BANGKOK, Oct 27 (Thomson Reuters Foundation) - The Asia Pacific region, the most disaster-prone part of the world, suffered 1,625 disasters in the decade through 2014, and needs to spend more on adapting to climate change and preparing for more extreme weather, the United Nations said on Tuesday.
The region's disasters - 40 percent of the global total - claimed half a million lives over the decade, affected 1.4 billion people and caused $523 billion in economic damage, the 2015 U.N. Asia-Pacific Disaster Report said.
The world body urged the region's governments to invest more in adapting to climate change and preparing for disasters as the risks the region faces are worsened by its rapid economic growth and mushrooming population.
"Building resilience is not a choice or luxury for us, but a compulsion," Shamshad Akhtar, head of the U.N. regional development arm for Asia Pacific, said at the launch of the report in Bangkok.
"Investing in disaster risk reduction is of course proven effective. It's a critical area, but at the same time it's neglected."
Some 772 million poor people in the region are particularly vulnerable to disasters and tend to live in low-value, hazard-prone areas such as urban slums, steep slopes, flood plains and riverbanks, the report said.
They lack the resources to take preventive measures and do not having savings to draw upon when disaster strikes, it said.
International aid for disasters was $28 billion from 2004 to 2013, but most of this was for emergency response and rehabilitation, rather than prevention, it said.
In the Pacific Island nation of Fiji, the government began allocating funds for disaster risk reduction in 2013, "shifting from a culture of reaction to a culture of prevention", said Inia Batikoto Seruiratu, Fijian national disaster management minister.
Home to about 887,000 people, Fiji is improving roads, bridges and jetties, as well as lifelines such as water and electricity infrastructure, Seruiratu said at the U.N. conference centre in Bangkok.
MAKING HOMES STRONGER
With most people living in rural areas, Fiji is also focusing on programmes to ensure economic well-being, increasing its budget to help rural communities repair or rebuild homes with better quality materials that can withstand cyclones, he said.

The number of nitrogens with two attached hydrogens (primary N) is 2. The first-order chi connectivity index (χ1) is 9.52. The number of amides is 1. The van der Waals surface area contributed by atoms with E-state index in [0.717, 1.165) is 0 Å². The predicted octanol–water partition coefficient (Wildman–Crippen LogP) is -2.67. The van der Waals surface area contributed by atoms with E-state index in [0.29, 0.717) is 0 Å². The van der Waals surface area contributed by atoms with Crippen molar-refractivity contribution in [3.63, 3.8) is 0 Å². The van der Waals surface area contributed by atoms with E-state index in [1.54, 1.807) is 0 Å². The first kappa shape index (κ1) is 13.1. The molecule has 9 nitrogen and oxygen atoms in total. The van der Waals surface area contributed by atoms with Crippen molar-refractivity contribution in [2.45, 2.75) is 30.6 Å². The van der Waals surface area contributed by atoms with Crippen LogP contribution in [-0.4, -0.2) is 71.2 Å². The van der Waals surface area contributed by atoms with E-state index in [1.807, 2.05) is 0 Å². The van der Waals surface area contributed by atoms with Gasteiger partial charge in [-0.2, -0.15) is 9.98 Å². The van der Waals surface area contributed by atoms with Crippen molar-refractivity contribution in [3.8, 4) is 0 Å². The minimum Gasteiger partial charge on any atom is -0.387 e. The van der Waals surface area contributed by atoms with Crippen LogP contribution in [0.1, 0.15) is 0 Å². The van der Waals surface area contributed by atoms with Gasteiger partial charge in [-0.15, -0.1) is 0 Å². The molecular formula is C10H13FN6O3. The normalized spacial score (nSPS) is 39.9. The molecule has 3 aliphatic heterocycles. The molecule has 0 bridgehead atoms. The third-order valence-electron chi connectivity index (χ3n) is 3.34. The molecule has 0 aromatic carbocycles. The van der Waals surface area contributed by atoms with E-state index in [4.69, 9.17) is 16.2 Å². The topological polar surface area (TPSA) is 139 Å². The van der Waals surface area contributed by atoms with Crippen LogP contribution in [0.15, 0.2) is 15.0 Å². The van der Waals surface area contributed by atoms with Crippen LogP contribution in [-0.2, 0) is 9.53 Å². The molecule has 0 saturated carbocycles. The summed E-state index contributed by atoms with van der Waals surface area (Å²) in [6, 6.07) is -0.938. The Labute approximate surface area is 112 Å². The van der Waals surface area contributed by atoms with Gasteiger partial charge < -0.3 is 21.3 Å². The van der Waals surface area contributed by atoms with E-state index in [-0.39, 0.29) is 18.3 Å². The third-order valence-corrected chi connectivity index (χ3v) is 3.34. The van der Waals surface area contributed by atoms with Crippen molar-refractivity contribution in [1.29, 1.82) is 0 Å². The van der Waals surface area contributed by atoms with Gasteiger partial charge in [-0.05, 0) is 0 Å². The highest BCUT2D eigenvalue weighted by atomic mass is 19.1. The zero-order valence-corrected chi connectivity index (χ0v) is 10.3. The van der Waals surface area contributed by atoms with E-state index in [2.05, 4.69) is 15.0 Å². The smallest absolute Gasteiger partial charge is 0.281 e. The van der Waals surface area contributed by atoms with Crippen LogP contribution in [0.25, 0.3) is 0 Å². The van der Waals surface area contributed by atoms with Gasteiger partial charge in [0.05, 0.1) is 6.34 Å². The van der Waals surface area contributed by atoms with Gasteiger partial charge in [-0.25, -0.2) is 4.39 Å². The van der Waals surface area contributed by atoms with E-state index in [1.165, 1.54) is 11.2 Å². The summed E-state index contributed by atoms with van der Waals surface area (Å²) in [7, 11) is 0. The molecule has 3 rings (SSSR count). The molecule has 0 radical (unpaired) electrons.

"If you look at the figures from previous disasters, a lot of money is spent on housing rehabilitation because most people lose their houses," Seruiratu said.
"It's about cost and benefit: Increase the allocation on housing, rather than spending more money when the disaster comes."
Akhtar said regional cooperation was crucial as many disasters strike across borders, including floods, cyclones, droughts, and most recently the 7.5-magnitude earthquake on Monday that killed hundreds in Afghanistan and Pakistan.
"It is a grave concern that disasters are becoming more frequent, much larger and more intense," she said.
"Increasing threats from transboundary risks across the region demand ... cross-border sharing of information and regional cooperation."
She said multi-hazard early warning systems help save lives, adding that early warning systems must include fast and reliable dissemination of warnings, community awareness on how to respond, and long-term financial sustainability to support developing these mechanisms.
"Since the Indian Ocean tsunami in 2004, our early warning system strengthened, but gaps remain in the last mile," Akhtar said.
(Reporting by Alisa Tang, editing by Tim Pearce. Please credit the Thomson Reuters Foundation, the charitable arm of Thomson Reuters, that covers humanitarian news, women's rights, corruption and climate change. Visit www.trust.org)
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